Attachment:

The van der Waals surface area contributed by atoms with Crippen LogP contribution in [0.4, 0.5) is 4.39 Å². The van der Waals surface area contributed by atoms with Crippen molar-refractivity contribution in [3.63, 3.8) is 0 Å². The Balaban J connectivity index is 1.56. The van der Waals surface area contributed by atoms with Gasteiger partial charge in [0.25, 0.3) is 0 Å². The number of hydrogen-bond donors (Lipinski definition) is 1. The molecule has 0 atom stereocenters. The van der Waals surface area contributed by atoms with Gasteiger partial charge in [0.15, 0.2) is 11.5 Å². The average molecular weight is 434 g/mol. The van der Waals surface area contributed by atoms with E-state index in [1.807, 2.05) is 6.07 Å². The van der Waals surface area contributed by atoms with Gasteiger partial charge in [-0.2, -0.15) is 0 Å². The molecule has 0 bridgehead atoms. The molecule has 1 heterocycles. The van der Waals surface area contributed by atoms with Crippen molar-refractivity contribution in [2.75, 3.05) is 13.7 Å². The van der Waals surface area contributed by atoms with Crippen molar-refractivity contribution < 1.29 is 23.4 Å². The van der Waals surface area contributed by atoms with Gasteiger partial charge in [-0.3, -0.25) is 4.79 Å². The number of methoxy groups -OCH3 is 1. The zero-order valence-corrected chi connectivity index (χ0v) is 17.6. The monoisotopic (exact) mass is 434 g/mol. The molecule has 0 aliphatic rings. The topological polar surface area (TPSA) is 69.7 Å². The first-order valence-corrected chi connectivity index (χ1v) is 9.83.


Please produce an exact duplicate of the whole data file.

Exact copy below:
The van der Waals surface area contributed by atoms with Crippen LogP contribution in [0.4, 0.5) is 4.39 Å². The van der Waals surface area contributed by atoms with Crippen molar-refractivity contribution in [3.63, 3.8) is 0 Å². The Balaban J connectivity index is 1.56. The van der Waals surface area contributed by atoms with Gasteiger partial charge in [0.25, 0.3) is 0 Å². The number of hydrogen-bond donors (Lipinski definition) is 1. The molecule has 0 atom stereocenters. The van der Waals surface area contributed by atoms with Gasteiger partial charge in [0.15, 0.2) is 11.5 Å². The average molecular weight is 434 g/mol. The van der Waals surface area contributed by atoms with E-state index in [1.807, 2.05) is 6.07 Å². The van der Waals surface area contributed by atoms with Gasteiger partial charge in [-0.2, -0.15) is 0 Å². The molecule has 0 bridgehead atoms. The molecule has 1 heterocycles. The van der Waals surface area contributed by atoms with Crippen molar-refractivity contribution in [2.75, 3.05) is 13.7 Å². The van der Waals surface area contributed by atoms with Crippen molar-refractivity contribution < 1.29 is 23.4 Å². The van der Waals surface area contributed by atoms with Gasteiger partial charge in [-0.3, -0.25) is 4.79 Å². The number of methoxy groups -OCH3 is 1. The zero-order valence-corrected chi connectivity index (χ0v) is 17.6. The monoisotopic (exact) mass is 434 g/mol. The molecule has 0 aliphatic rings. The topological polar surface area (TPSA) is 69.7 Å². The first-order valence-corrected chi connectivity index (χ1v) is 9.83.